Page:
Us Mob and HIV


We acknowledge and pay respects to Aboriginal and Torres Strait Islander people as the traditional custodians of the lands on which we work.

Aboriginal and Torres Strait Islander people should be aware that this website may contain names of people who have passed away. 


Special thanks to the Aboriginal and Torres Strait Islander people who have given their yarns in the website. (Names may have been changed to protect their privacy). 


This website is supported by an unrestricted grant, with no content or design input, from Gilead Sciences.

The audio recordings of the Yarns on the website were supported by an unrestricted grant, with no content or design input, from ViiV Healthcare.
Us Mob and HIV

Cover Art

Us Mob and HIV
Title: Dialogue 
Artist: Arone Raymond Meeks

This work represents communication between people on a verbal level and how they feel and respond to each other. The figures are linked by their hands and crosshatching. Crosshatching is a symbol for fertility and the earth. The background depicts elements of the tropics, such as the reef, rainforest, and coral spawning. The kidney shapes within the figures represent the emptiness we may feel when responding to confronting situations.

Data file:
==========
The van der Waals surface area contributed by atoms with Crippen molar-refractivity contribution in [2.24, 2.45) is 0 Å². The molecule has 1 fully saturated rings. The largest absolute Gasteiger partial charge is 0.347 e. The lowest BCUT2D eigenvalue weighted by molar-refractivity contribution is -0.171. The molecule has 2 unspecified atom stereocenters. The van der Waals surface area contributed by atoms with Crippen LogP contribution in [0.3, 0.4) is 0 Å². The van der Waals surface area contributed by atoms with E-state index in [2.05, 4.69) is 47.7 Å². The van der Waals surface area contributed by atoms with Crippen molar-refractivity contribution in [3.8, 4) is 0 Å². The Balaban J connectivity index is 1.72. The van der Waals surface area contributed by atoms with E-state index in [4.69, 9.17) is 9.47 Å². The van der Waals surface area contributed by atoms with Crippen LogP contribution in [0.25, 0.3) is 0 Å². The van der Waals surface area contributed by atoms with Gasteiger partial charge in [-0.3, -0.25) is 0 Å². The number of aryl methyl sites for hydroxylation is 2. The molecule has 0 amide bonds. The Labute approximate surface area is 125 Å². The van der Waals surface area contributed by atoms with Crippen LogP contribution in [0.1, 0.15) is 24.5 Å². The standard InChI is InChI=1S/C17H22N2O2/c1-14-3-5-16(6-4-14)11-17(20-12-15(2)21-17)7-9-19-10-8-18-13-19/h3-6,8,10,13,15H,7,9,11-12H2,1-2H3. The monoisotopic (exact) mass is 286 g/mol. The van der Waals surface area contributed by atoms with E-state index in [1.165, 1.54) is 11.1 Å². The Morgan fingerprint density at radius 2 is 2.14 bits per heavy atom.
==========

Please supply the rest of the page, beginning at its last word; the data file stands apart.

Artist Acknowledgment

Us Mob and HIV
Arone Meeks was a Kuku Midigi man and an accomplished artist and leading advocate for Aboriginal and Torres Islanders with HIV. 

Arone Meeks provided a unique contribution to the HIV sector and pioneered a new way of storytelling. Through art, he shared his story and that of his community by interconnecting Aboriginal culture, HIV and health promotion.

His art was ground-breaking, giving a voice to those previously voiceless. Arone Meeks’ lasting legacy is a collection of artwork which will continue to have a profound impact on the way we understand the history of the HIV response in Australia.

Back Cover Art

Us Mob and HIV
Title: Floral Nam Dari 
Artist: Toby Cedar

This art piece has the colours of the Torres Strait Islander flag throughout it – with green representing land, black representing our people, blue representing the sea, and white representing our Dari (Headdress). The coconut leaves, hibiscus and frangipani signify the tropical lifestyle as they are seen throughout the Torres Strait. The Turtle plays a special part in the island lifestyle as both a food source and many families' totem. Inlayed in the turtles’ shells are the Dari which is the main symbol on our flag to represent all our Torres Strait Islands.
Us Mob and HIV
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